Ohio Attorney General suing 'phony' charity that claimed to collect money for East Palestine
Ohio Attorney General Dave Yost is suing a reportedly phony charity that claimed to be collecting donations for East Palestine after the disastrous train derailment there.
Those behind the charity allegedly pocketed $131,000 that had been donated to help residents of the small town on the Ohio-Pennsylvania border.
Yost’s lawsuit claims that Michael Peppel of Leetonia sought donations as Ohio Clean Water Fund, which was supposedly a nonprofit acting on behalf of Second Harvest Food Bank of Mahoning Valley. Instead of providing emergency aid and bottled water to residents of East Palestine, Peppel and others are believed to have kept the money from more than 3,000 donors.
Second Harvest Food Bank complained to the Ohio Attorney General’s Office and then confronted Peppel – twice – and he eventually paid the food bank $10,000. That was only about 7 percent of the $141,000 he had reported he’d raised.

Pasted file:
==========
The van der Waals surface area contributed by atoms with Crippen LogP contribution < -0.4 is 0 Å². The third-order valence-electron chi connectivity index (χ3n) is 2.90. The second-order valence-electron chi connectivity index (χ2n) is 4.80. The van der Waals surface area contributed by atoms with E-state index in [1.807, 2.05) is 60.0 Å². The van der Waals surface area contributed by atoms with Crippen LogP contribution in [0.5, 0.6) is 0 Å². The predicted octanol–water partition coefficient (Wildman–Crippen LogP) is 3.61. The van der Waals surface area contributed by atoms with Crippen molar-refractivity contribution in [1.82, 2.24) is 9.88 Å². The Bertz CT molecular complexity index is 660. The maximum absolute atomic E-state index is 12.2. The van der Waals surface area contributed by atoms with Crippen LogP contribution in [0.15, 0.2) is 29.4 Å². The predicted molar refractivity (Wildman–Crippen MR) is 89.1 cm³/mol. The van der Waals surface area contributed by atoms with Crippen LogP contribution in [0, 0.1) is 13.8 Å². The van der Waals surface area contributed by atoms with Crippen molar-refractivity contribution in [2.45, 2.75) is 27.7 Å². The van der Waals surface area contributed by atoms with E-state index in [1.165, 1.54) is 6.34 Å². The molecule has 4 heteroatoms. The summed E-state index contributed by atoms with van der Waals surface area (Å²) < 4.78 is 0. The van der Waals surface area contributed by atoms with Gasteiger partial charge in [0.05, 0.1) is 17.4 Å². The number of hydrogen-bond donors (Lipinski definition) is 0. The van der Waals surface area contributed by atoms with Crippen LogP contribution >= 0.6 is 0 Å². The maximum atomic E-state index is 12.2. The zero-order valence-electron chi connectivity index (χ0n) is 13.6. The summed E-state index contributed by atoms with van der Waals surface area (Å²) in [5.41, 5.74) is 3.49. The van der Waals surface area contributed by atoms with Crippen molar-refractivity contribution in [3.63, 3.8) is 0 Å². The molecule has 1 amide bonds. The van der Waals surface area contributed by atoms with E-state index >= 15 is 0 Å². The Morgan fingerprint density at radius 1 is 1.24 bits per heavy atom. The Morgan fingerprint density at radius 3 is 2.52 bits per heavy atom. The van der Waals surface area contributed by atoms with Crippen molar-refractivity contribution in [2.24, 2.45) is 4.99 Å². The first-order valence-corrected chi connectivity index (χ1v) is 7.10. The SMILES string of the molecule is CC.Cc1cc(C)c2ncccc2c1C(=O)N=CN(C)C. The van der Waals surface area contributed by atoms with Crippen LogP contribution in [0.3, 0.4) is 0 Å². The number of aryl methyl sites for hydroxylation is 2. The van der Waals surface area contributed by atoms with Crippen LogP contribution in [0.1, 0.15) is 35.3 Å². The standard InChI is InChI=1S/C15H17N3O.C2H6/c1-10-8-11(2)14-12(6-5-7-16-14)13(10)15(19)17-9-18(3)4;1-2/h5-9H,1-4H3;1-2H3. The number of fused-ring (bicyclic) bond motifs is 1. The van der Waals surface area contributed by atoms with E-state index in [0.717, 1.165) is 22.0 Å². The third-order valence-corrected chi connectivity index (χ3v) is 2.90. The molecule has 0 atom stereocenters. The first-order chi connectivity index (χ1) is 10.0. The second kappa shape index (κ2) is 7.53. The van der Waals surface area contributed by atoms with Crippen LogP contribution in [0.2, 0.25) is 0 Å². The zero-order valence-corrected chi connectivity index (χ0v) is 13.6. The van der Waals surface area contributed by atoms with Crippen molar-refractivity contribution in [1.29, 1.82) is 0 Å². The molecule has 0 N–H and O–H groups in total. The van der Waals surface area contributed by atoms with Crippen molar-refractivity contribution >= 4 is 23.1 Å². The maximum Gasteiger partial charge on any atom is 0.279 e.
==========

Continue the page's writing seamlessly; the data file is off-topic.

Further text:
“The idea that somebody would so brazenly exploit a disastrous situation and the good hearts of people who want to help is unconscionable,” Yost said.
The fiery February derailment of dozens of Norfolk Southern train cars upended the lives of residents of East Palestine and spilled toxic chemicals into the soil and water.
A website for Ohio Clean Water Fund that no longer works, says that the fund “was launched to provide support for the forgotten Americans of East Palestine whose leaders have failed to adequately support (them)."
Yost is seeking a temporary restraining order and preliminary injunction to stop Peppel from soliciting more donations through mass emails and text messages.
“Here’s a message for anybody else who might hope to profit from the situation in East Palestine: Don’t even think about it,” Yost said.
The Ohio Attorney General’s Charitable Law Section investigates claims of abuses of charitable trusts.